Associate Professor



Professor Abrams' expertise is at the intersection of strategic communication and food system and natural resources issues. Her work aids businesses, organizations, and government in developing practices and products in agricultural, food, and natural resources systems that balance scientific innovation with consumers’ values and attitudes, and leads to improved communication among stakeholders. More succinctly, it contributes to socially sustainable agricultural, food, and natural resources systems.

Most of her research focuses on three broad areas: food marketing communication models of influence, transparency and strategic communication in the agriculture industry, and, most recently, risk communication regarding human-wildlife interactions in partnership with the National Park Service. A focus on communication pertaining to animals/animal agriculture has been a dominant thread through all areas of her research, but she has branched into other topics within food/agriculture as well. She often combines theories in human behavior change with those in communication and psychology. She currently is principle investigator projects funded by USDA-Animal and Plant Health Inspection Service and the National Park Service.

She advises students with interests in public relations, advertising, and institutional communication, as well as those with interests specific to communication regarding food, agriculture, or natural resources. She uses survey, experimental, in-depth interview, and focus group methods in her research. Since January 2018, she has served as the chair of the department's undergraduate committee. Beginning in January 2019, she began as managing editor of the flagship journal for the agricultural communication discipline, the Journal of Applied Communications.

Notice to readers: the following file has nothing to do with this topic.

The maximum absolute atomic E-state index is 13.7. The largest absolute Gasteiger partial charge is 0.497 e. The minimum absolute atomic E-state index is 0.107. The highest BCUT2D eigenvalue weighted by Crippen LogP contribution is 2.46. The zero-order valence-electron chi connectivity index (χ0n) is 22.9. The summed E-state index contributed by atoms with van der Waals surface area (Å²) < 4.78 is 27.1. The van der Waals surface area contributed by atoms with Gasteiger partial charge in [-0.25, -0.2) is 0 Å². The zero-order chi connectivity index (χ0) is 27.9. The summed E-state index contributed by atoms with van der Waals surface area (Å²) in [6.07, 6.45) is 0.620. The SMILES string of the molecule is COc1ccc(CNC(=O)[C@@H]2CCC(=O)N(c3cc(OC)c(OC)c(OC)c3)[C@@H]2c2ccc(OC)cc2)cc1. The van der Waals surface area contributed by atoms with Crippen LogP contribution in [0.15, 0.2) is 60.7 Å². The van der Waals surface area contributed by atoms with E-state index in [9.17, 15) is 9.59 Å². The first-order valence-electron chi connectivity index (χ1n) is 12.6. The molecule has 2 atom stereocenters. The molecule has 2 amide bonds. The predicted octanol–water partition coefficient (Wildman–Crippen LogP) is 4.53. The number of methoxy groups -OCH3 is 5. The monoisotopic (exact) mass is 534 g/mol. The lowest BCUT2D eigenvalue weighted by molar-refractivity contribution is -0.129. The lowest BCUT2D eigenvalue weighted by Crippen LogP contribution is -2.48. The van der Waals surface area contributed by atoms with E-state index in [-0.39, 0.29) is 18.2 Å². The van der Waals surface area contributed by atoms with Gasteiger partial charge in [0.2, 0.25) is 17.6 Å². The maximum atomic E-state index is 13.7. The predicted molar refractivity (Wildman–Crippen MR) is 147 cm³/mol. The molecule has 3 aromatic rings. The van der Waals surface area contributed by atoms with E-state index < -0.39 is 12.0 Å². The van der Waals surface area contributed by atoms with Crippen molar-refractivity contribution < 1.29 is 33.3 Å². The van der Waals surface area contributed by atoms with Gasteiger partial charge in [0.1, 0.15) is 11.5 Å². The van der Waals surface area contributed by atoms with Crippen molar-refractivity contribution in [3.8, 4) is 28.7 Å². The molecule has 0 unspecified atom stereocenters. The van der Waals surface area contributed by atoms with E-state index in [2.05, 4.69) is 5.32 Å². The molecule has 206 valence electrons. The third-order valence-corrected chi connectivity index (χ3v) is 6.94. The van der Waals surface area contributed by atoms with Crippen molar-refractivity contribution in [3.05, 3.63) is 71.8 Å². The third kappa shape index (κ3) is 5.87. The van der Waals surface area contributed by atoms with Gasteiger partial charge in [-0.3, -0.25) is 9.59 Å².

Prior to joining the department in August 2013, she was a faculty member in advertising and agricultural communication at the University of Illinois Champaign-Urbana. Her interests in agriculture come from her degrees in agricultural communication from Purdue University (B.S.) and the University of Florida (M.S., Ph. D.) where she became knowledgeable about the food system and passionate about food labeling, livestock issues, and communication issues facing our food system. Her professional experience is in web and graphic design and marketing research.




Abrams, K., & Soukup, C. (2017). Matching local food messages to consumer motivators: An experiment comparing the effects of differently framed messagesJournal of Applied Communications, 101(4). doi: 10.4148/1051-0834.1297 [Awarded "Article of the Year"]

Abrams, K. with Gaiser, T. (2016). Online focus groups. In N. Fielding, R. Lee, & G. Blank (Eds.), Handbook of online research methods (2nd ed.). London: Sage. pp.435-450.

Abrams, K., Evans, C., & Duff, B. (2015). Ignorance is bliss: How parents of preschool children make sense of front-of-package visuals and claims on food. Appetite, 87. doi: 10.1016/j.appet.2014.12.100

Abrams, K., Zimbres, T., & Carr, C. (2015). Communicating sensitive scientific issues: The interplay between values, attitudes, and euphemisms in communicating livestock slaughterScience Communication, 37(4). doi: 10.1177/1075547015588599

Abrams, K. (2015). Loss aversion and regulatory focus effects in the absence of numbers: Qualitatively framing messages on food labelsJournal of Applied Communications, 99(3).  [Awarded "Article of the Year"]



  • JTC 211 Visual Communication

    Covers: 1) How users see and interpret visual cues like color, shapes, depth, and movement. 2) Principles of effective design through understanding and applying visual theories. 3) The nuances of planning for and communicating with layout, typography, photography, video, and websites (including social media).

  • JTC 419 Food and Natural Resources Issue Comm

    Covers how media and communication affects the beliefs and decisions people make when it comes to food and natural resources issues like climate change, conservation, gene editing, antibiotic resistance, and healthy eating. Students gain skills in science/media literacy and deepen their writing and critical thinking skills within the context of food and natural resources issues.

  • JTC 662 Science Communication

    Objectives: Understand, broadly, what we currently know about the science of science communication. Identify and understand how to overcome challenges to science. Understand how the media landscape affects science communication. Analyze successes and failures in science communication. Understand the interplay of cognitive processing and science information. Analyze and further develop research in science communication.

  • JTC 793B Survey Methods in Media Research

    Concepts and skills necessary for designing and carrying out surveys for conducting media and communication research.